This phenomenon, by no means unique to Medellin, seems unlikely to abate any time soon. With more and more tourists and expats arriving every week, and with them tending to want to live or stay in certain parts of the city (primarily Poblado and Laureles), it seems increasingly likely that these comunas will become more and more overrun by foreigners in the months and years to come while only the wealthiest Colombian families will remain behind to live amongst them. 

Gentrificacion
The arrival of mass tourism in Medellin could displace local people to cheaper areas to live

(2) Strengthening Colombian Peso

By any measure 2022 was a tough year for the Colombian Peso. On January 1, 2022 the exchange rate was 1 USD = COP 3,981 and it closed the year at COP 4810 which is a decline of almost 21% (it even devaluated further than that, reaching an all-time low of COP 5107 on November 7th, 2022). Astute investors that brought money into the country in October or November of 2022 got the most bang for their USD possible. Since then, however, and much to the dismay of those holding out for an even better rate, the COP has strengthened considerably. As of April 2023, it is one of the best performing currencies in the world relative to the USD dollar, having recovered more than 10% since the start of the year.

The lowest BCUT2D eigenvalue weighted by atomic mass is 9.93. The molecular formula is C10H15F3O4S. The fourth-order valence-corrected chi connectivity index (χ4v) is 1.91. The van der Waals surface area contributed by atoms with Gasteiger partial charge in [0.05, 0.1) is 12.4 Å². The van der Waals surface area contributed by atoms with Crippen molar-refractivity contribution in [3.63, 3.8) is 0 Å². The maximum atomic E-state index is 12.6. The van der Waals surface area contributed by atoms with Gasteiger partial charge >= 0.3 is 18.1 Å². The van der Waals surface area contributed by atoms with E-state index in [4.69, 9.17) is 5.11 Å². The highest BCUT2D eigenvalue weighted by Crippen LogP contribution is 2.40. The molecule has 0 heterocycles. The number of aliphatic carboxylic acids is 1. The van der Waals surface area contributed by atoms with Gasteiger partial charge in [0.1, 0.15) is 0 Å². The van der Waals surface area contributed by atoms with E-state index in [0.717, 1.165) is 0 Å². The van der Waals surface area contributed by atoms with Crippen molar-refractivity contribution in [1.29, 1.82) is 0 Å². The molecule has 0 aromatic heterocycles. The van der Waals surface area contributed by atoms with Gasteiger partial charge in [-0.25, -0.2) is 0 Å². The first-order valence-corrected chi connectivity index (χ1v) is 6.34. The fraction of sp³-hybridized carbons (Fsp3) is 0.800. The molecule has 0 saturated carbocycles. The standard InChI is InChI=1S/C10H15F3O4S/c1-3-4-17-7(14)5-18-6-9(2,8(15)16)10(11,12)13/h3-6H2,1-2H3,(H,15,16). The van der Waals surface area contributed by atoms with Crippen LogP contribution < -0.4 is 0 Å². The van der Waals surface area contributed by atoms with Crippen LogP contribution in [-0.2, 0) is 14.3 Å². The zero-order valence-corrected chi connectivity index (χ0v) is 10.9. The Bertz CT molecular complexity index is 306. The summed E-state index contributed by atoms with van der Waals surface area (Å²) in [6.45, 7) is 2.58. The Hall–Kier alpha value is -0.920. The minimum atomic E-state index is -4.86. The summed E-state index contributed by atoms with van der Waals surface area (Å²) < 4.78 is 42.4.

Devaluation cop
Colombian peso appreciation so far in 2023 is one of the highest among emerging countries

(3) New Notary Expense – Impuesto De Timbre